According to the new draft, similar exemption is to be granted to Bank funded projects in general in infrastructure involving land administration and development that may cause involuntary resettlement and displacement of people.

As shocking as these proposed changes may be, it should not surprise anyone aware of the basic principle of any lender — more lending brings more benefits. The more rigorous are standards to comply with, the less is the scope of lending business.

The Bank’s track record in terms of human rights violations is well researched and documented. Human Rights Watch for instance, in a report published in 2013, concluded that the World Bank “neither acknowledged nor mitigated human rights risks in its programs.” The case studies that featured in the HRW report included a Bank-funded project for drug detention centres accused of forced labour, arbitrary detention and torture and an Ethiopian “villagisation” programme causing forced and violent relocation though it failed to deliver the avowed objective of improved service quality and infrastructure.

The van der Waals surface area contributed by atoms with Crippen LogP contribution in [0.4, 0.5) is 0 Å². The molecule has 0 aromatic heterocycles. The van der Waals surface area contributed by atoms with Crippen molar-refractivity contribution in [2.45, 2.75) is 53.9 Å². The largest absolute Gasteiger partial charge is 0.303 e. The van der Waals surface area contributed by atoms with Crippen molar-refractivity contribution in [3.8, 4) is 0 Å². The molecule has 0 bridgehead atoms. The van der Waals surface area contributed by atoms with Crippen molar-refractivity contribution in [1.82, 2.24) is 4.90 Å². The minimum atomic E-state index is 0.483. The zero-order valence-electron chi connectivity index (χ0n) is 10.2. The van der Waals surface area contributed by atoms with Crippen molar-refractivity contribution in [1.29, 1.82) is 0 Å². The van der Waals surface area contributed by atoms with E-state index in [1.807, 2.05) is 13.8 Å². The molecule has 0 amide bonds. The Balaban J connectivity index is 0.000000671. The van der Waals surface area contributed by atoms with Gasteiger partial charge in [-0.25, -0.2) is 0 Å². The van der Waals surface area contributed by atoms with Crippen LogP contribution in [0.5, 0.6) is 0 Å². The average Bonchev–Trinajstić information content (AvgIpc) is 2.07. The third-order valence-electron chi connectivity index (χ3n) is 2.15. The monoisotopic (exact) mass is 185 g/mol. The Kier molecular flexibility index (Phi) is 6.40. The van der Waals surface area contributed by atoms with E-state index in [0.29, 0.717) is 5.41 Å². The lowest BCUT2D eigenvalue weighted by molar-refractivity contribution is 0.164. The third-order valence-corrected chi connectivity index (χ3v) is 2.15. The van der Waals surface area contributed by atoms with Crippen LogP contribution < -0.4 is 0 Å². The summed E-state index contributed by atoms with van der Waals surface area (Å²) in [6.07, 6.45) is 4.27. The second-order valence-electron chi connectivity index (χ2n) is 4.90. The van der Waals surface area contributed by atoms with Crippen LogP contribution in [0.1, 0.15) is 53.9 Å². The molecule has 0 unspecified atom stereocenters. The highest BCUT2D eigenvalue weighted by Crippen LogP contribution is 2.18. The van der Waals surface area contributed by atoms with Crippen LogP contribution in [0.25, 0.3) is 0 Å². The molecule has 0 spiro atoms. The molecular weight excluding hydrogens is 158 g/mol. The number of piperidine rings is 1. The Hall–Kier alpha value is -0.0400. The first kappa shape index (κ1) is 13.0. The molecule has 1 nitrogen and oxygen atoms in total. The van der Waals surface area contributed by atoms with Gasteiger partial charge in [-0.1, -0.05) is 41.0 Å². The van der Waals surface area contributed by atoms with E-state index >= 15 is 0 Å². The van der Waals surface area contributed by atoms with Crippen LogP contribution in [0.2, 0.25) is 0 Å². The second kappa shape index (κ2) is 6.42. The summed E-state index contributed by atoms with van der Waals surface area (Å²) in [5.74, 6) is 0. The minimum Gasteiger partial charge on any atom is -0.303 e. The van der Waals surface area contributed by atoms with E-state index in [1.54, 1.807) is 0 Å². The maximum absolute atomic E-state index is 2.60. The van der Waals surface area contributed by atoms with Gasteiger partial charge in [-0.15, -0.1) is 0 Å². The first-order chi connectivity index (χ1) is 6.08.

Other examples of World Bank’s option of expanding its lending at the expense of human rights are not far to seek. In the Bank-funded Boeung Kak Lake project in Cambodia, residents were deprived of land rights when flooding caused by filling of the lake with sand forced families to leave their homes while others were compelled to accept compensation at much below the market rate.